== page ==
Broadman & Holman
I sat, head in my hands, elbows on my desk, praying, oblivious to the peculiar events that were about to unfold around me. There was no mystery of course. Prayer was the answer. So why didn't I do more of it? That was the thorny question. But this Monday morning in November, I was proud of myself. I was really bearing down.
It was 10:30, and I was offering up one of my traditional requests: Would He please send someone, preferably a spiritual giant, to mentor me, so that I would be free to quit my day job and my night job and live a prosperous life of itinerating?
I didn't know what the mentoring process might look like, but I was more than willing to walk it out if itinerating was God's plan for me. On the other hand, if He wanted me to continue in my current profession, I was also more than willing, provided He sweeten the pot with a few lucrative cases. Yes, either way, I had some peace about it.
I was reflecting on the path of self-denial the great ones in the faith had taken-the long years of rejection and mortifying the flesh-when the door of my office opened, and a lovely female head attached to a svelte body in a trim peach suit entered my line of vision.
My heart picked up its pace. She was blonde. Her complexion, pink. Her teeth white, like spotless dice.
“Mr. LaFlam?” she said.
“Joe,” I offered.
“Mr. Joe? I must have-”
“No, Joe . . . I'm Mr. Joe LaFlam.”
I immediately feared the worst. Was our brief misunderstanding prophetic, the sign of a misconceived future together? A life of torment? What would become of our relationship? Were we doomed, and would I never marry? Thirty-three wasn't too old, was it? But perhaps I was getting ahead of myself.
“In the flesh,” I said, offering her a chair, into which she gracefully descended, her right leg crossing over her left and beginning to bounce. She was about twenty-five years old. No wedding band, no engagement ring. Praise God.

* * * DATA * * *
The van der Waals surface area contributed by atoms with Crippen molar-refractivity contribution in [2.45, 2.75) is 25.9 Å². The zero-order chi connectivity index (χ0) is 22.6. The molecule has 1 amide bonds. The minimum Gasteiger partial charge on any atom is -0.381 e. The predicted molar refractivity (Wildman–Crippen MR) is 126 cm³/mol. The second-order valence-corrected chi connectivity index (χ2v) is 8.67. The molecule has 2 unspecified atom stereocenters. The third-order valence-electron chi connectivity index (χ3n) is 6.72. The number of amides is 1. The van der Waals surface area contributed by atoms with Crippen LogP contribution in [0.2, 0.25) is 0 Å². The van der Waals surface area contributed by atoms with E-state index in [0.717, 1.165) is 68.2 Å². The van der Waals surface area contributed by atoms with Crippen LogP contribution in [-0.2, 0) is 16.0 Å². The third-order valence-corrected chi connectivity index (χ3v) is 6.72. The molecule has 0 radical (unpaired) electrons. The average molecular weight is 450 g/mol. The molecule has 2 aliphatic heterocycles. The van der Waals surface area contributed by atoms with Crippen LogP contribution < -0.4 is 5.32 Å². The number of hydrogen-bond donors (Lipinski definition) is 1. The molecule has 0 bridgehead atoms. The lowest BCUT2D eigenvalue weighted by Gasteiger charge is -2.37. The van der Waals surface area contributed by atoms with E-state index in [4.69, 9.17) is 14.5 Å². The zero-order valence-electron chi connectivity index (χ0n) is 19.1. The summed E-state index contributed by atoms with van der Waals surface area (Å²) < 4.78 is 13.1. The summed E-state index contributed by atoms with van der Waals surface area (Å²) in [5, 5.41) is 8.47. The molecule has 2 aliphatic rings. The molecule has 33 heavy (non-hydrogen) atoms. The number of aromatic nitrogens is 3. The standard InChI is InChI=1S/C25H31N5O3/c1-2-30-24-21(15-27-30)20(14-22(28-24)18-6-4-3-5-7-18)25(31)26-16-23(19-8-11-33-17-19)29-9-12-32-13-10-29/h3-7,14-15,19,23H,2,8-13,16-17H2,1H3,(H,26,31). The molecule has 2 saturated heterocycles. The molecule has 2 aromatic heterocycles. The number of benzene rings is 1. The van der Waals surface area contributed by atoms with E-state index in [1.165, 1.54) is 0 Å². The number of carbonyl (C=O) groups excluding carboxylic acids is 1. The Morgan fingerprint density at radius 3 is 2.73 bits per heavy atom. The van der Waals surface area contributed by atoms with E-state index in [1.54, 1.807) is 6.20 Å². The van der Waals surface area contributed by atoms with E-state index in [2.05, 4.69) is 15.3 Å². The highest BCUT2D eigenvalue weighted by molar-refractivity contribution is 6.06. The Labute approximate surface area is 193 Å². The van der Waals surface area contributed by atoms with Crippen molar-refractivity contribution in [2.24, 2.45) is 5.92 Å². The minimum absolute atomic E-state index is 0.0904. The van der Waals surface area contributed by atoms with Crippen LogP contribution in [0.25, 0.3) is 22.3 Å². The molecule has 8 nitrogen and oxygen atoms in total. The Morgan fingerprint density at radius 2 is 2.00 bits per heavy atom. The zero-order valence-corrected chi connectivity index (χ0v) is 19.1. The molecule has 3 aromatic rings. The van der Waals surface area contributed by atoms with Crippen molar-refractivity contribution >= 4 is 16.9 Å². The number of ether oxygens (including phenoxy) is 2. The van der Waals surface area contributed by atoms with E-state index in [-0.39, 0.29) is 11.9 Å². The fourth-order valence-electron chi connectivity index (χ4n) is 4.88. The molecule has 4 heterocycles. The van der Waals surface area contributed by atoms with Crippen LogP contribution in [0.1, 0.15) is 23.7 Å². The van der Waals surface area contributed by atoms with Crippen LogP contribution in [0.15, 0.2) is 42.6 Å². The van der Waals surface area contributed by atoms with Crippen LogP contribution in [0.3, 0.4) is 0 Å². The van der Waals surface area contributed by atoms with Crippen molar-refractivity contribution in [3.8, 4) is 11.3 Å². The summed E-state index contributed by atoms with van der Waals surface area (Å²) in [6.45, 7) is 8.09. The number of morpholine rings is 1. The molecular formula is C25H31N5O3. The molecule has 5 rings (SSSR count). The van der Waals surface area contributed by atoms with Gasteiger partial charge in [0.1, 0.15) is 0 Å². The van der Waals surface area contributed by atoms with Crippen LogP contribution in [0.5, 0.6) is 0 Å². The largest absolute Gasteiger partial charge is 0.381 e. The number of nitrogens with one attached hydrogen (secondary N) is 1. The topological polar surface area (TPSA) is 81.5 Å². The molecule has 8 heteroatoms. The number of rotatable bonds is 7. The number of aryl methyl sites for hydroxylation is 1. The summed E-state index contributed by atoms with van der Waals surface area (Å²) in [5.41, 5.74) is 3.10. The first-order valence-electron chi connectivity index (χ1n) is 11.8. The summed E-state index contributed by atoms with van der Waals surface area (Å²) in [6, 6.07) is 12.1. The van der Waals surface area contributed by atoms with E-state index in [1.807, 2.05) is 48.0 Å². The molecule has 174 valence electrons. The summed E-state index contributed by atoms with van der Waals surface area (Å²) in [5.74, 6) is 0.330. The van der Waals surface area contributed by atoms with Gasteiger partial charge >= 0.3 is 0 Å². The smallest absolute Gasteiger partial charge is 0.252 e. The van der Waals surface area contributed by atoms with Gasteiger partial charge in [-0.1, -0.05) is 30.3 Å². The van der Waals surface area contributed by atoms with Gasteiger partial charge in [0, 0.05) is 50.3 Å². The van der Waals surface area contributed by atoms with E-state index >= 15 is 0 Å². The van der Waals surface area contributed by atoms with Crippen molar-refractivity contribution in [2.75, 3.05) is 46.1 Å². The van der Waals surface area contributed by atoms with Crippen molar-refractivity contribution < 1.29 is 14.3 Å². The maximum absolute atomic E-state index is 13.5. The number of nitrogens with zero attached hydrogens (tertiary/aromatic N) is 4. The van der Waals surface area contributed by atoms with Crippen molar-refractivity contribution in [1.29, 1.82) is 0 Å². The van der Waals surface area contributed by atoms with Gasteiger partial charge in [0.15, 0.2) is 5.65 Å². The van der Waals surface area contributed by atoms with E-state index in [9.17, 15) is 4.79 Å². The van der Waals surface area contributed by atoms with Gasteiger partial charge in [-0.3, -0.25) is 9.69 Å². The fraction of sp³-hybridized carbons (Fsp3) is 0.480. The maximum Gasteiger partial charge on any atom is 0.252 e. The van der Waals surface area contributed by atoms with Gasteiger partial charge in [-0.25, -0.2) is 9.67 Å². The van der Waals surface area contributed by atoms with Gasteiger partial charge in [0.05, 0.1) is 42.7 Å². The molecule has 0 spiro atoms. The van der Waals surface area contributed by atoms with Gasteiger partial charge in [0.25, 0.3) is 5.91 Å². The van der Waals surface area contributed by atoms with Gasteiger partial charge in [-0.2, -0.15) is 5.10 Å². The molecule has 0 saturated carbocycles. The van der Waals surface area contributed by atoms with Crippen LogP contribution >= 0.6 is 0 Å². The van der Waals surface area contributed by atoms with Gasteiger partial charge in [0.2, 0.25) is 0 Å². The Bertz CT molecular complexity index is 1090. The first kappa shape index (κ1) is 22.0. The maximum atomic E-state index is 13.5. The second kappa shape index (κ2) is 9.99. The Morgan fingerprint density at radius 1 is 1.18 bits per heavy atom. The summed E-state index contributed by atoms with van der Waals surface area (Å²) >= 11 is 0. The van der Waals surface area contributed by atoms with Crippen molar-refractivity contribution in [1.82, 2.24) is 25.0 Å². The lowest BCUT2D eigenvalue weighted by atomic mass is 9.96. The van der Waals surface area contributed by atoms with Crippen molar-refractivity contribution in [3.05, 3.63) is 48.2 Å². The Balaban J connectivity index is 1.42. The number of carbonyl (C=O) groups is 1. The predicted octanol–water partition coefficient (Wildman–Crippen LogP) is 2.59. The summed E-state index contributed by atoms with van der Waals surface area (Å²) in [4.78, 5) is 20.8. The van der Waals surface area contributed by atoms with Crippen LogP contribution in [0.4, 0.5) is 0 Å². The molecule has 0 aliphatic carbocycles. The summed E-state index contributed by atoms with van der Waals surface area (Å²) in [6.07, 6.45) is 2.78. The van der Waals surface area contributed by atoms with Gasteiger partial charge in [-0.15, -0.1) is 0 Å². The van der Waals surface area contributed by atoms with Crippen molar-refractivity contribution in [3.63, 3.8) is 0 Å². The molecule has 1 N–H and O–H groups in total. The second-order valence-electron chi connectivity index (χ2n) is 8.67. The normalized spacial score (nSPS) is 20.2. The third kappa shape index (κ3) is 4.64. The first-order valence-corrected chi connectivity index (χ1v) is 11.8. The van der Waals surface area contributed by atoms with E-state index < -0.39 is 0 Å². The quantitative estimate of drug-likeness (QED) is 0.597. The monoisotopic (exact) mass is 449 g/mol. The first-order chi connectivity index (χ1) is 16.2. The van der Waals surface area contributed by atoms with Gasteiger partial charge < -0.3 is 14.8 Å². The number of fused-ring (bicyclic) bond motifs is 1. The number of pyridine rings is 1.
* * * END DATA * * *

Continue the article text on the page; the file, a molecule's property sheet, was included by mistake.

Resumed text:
Observing me observing her, she said, “I was told you were a Christian.”
Oops, busted. I steered my eyes away guiltily. Was my loneliness and deprivation so obvious? Or was the lovely young woman simply overly discerning?
“Uh . . . yes,” I said, feeling like a poor witness to my faith.
“Good,” she said smiling. “That's why I came to you.”
Oh, excellent. She wasn't that discerning after all. I assumed a thoughtful, caring air.
“Problems?” I raised my eyebrows.
“It's my sister.”
“Hmm, I see.” My brows lowered in understanding.
“She's run away.”
“How old?” I said, up with the brows again.
“Her? She's thirty.”
“Uh . . . from birth?”
“From what then?”
“Did she run away,” I said.
“Yes, that's why I'm here.”
“No. From whom did she run away?”
“Oh, I see. Who did she run away from?”
“More or less,” I said, now impatient.
“Oh, dear,” I thought and also said.
“Yes, I know,” she agreed.
Picking up the scent, I said, “Did she give you or your mother any indication of where she was going?”
“Yes, of course. She left a note. She wouldn't run away without telling us where she was going. After all, she was brought up in a Christian home. But then Daddy died and-”
I cleared my throat.
“Oh, sorry. I'm getting off track . . . the Druids.”
“The ancient Celtic religion?”
“What about it?”
“That's who she's joined.”
The light went on.
“You mean, the Druid cult.”
Her big, beautiful blue eyes blinked, dropping salty water down her cheeks.
“Bertie's joined a cult,” she sniffled through her aquiline nose. The indentation between her nose and upper lip was too short, so that when she talked, the sweet end of her nose bobbed up and down like a rabbit's.
“Alberta. Born prematurely on vacation. If they'd had a boy, Dad said, they would have named him Rocky.”
I was tossed. She didn't need me; she needed a cult de-programmer, an expert, not a second-rate detective who specialized in finding lost kittens, not a Christian detective who moonlighted part time as a taxi driver to pay the bills. Not that I had a lot of bills as a single man living with my mother.
“I'll take the case. Seventy-five a day plus expenses. And I assure you, I do tithe on that.”
She cleared her tears with laced handkerchief dabs and looked grateful, but then, dickering, said, “I don't have much money.”
“And Mummy?” I countered.
“Yes, well, OK, we should be able to find it,” she said.
“Oh, sorry, it's Brittany. Brittany Morgan.”
“No. Not lately.”
“Make it fifty dollars a day.”